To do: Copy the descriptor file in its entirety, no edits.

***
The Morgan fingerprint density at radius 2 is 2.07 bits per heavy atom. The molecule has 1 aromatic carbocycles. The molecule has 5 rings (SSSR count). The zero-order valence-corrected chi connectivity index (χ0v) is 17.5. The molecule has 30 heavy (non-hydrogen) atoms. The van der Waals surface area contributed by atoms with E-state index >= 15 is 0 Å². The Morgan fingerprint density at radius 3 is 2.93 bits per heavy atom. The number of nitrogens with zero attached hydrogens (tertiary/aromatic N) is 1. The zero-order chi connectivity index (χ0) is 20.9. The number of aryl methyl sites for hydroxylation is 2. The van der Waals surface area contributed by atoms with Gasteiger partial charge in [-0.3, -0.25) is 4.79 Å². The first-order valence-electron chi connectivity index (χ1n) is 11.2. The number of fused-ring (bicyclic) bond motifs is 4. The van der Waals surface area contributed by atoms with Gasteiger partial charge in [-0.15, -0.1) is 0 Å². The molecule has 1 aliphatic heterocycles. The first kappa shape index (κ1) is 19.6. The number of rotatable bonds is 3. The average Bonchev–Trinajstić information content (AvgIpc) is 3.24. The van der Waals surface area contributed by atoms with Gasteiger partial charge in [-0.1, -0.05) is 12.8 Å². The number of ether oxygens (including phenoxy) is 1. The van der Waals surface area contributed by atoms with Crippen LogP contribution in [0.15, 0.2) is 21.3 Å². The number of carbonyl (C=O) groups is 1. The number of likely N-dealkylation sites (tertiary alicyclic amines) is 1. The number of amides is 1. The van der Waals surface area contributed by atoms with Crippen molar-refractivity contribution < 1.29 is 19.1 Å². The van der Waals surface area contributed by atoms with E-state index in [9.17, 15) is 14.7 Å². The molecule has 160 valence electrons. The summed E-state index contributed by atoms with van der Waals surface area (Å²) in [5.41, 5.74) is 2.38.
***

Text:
The Morgan fingerprint density at radius 2 is 2.07 bits per heavy atom. The molecule has 1 aromatic carbocycles. The molecule has 5 rings (SSSR count). The zero-order valence-corrected chi connectivity index (χ0v) is 17.5. The molecule has 30 heavy (non-hydrogen) atoms. The van der Waals surface area contributed by atoms with E-state index >= 15 is 0 Å². The Morgan fingerprint density at radius 3 is 2.93 bits per heavy atom. The number of nitrogens with zero attached hydrogens (tertiary/aromatic N) is 1. The zero-order chi connectivity index (χ0) is 20.9. The number of aryl methyl sites for hydroxylation is 2. The van der Waals surface area contributed by atoms with Gasteiger partial charge in [-0.3, -0.25) is 4.79 Å². The first-order valence-electron chi connectivity index (χ1n) is 11.2. The number of fused-ring (bicyclic) bond motifs is 4. The van der Waals surface area contributed by atoms with Gasteiger partial charge in [-0.15, -0.1) is 0 Å². The molecule has 1 aliphatic heterocycles. The first kappa shape index (κ1) is 19.6. The number of rotatable bonds is 3. The average Bonchev–Trinajstić information content (AvgIpc) is 3.24. The van der Waals surface area contributed by atoms with Gasteiger partial charge in [-0.1, -0.05) is 12.8 Å². The number of ether oxygens (including phenoxy) is 1. The van der Waals surface area contributed by atoms with Crippen LogP contribution in [0.15, 0.2) is 21.3 Å². The number of carbonyl (C=O) groups is 1. The number of likely N-dealkylation sites (tertiary alicyclic amines) is 1. The number of amides is 1. The van der Waals surface area contributed by atoms with Crippen molar-refractivity contribution < 1.29 is 19.1 Å². The van der Waals surface area contributed by atoms with E-state index in [9.17, 15) is 14.7 Å². The molecule has 160 valence electrons. The summed E-state index contributed by atoms with van der Waals surface area (Å²) in [5.41, 5.74) is 2.38.